Edita Gruberova in recent years has pretty much cut her repertoire down to a handful of bel canto roles; Elisabetta in Roberto Devereux and the title roles in Anna Bolena, La Straniera, Norma and Lucrezia Borgia. The last of these was recorded in Munich in 2009 in a production by Christof Loy for the Bayerisches Staatsoper. It shows that Gruberova still very much at the height of her powers but the production is less satisfactory.
Basically, the production is a sort of anti-production; at times verging on a semi staged concert performance. Most of the time the cast is, sort of, in modern dress though, mysteriously, the chorus in Act 2 gets the doublet and hose treatment. The stage is bare but for chairs and the occasional table. There’s a big “Lucrezia Borgia” logo on the back wall that gets the “B” decapitated in the desecration scene. The party scene is dull, dull, dull, with the only female presence a rather prim young lady who looks as if she’s dying to get back to the convent. There’s also some fairly clownish acting, especially from the Duke and (the ridiculously servile) Rustighello who look as if they would have been twirling their moustaches if they had moustaches to twirl. Even Gruberova is not immune from the slighyly cartoonish feel of the acting ,especially in the final scene.
All that said, the singing is mostly at least pretty decent. Gruberova is on great form and does what she does better than anyone else around; make even the most florid bel canto passages sound effortlessly musical. Pavol Breslik is a very sympathetic and youthful sounding Gennaro. His is also one of the more believable characterisations too. Orsini is sung here by Alice Coote. I though that she started out well enough but by Act 2 her slightly metallic tone and acting tics were starting to irritate. The rest of the singing is perfectly OK. Bertrand de Billy’s conducting isn’t exactly thrilling but it’s undistracting. For me, the music making, Gruberova aside, just couldn’t overcome the dullness of the presentation though.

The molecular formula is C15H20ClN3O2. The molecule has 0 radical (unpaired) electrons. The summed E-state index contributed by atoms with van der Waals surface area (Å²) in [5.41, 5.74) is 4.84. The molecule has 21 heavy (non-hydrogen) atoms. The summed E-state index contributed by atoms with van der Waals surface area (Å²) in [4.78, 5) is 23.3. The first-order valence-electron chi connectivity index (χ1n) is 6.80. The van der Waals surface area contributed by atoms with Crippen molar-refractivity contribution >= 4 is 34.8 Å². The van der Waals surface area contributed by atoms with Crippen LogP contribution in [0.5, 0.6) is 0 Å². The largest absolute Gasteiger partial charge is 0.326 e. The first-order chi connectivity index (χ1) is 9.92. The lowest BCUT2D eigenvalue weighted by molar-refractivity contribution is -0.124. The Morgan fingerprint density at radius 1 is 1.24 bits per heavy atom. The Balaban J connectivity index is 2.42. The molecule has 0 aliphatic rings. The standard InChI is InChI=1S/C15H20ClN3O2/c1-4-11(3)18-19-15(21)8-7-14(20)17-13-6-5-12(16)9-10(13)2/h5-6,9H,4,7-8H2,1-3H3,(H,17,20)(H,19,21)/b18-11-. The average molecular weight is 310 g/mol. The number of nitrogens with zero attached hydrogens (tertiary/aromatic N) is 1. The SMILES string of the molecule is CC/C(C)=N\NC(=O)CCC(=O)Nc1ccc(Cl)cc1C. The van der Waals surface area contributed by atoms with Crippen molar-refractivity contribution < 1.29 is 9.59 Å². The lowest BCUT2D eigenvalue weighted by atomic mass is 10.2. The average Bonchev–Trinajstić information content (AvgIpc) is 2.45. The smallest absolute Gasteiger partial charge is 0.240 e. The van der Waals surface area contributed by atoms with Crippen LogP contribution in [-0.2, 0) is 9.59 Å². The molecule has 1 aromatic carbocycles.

Brian Large, surely the only person still active in opera who is older than Gruberova, was the video director. It’s typical but not excessive Large. There are too many close ups for my taste and they tend to show up the thinness of the stage action and acting. Video and sound (DTS-HD) quality are both top notch. The booklet contains a track listing and a curiously uninformative essay. Subtitle options are English, german, Italian, French and Spanish.
There’s a major bonus included. It’s an hour long biopic about Gruberova byClaus Wischmann and Stefan Pannen called The Art of Bel Canto. It’s well worth a look. It features interview footage with Gruberova, much of it on location in Slovakia, as well as footage of performances from various stages of her career as well as interviews with the likes of Nikolaus Harnoncourt. She comes off as quite charming, utterly professional and a very thoughtful musician. Highly recommended.
The bonus film aside it’s pretty hard to recommend this disk. The San Francisco recording of Lucrezia Borgia with Renée Fleming, Michael Fabiano and Liz DeShong is much better visually and dramatically and probably musically too. Also, Gruberova can be seen to better effect in other recent BSO recordings, notably those of Roberto Devereux and Norma. This Lucrezia Borgia is for those who want to see the doco or Gruberova completists.